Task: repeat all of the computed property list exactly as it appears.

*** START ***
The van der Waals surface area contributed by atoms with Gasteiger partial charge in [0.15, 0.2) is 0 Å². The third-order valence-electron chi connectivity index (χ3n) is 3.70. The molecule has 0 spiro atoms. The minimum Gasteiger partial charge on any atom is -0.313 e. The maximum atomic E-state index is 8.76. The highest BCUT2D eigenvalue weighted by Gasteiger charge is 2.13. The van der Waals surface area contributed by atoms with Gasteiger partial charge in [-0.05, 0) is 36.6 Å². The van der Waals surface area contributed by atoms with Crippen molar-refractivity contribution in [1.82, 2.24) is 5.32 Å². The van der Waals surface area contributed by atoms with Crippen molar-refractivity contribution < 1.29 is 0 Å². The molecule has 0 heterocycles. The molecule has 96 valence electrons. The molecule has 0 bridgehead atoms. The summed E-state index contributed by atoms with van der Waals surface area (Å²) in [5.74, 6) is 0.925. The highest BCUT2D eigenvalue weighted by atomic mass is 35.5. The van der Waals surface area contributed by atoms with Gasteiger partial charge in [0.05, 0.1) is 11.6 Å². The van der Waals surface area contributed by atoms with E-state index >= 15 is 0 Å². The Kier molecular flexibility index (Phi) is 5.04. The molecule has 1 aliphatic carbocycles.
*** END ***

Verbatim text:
The van der Waals surface area contributed by atoms with Gasteiger partial charge in [0.15, 0.2) is 0 Å². The third-order valence-electron chi connectivity index (χ3n) is 3.70. The molecule has 0 spiro atoms. The minimum Gasteiger partial charge on any atom is -0.313 e. The maximum atomic E-state index is 8.76. The highest BCUT2D eigenvalue weighted by Gasteiger charge is 2.13. The van der Waals surface area contributed by atoms with Gasteiger partial charge in [-0.05, 0) is 36.6 Å². The van der Waals surface area contributed by atoms with Crippen molar-refractivity contribution in [1.82, 2.24) is 5.32 Å². The van der Waals surface area contributed by atoms with Crippen molar-refractivity contribution < 1.29 is 0 Å². The molecule has 0 heterocycles. The molecule has 96 valence electrons. The molecule has 0 bridgehead atoms. The summed E-state index contributed by atoms with van der Waals surface area (Å²) in [5.74, 6) is 0.925. The highest BCUT2D eigenvalue weighted by atomic mass is 35.5. The van der Waals surface area contributed by atoms with Gasteiger partial charge in [0.05, 0.1) is 11.6 Å². The van der Waals surface area contributed by atoms with E-state index >= 15 is 0 Å². The Kier molecular flexibility index (Phi) is 5.04. The molecule has 1 aliphatic carbocycles.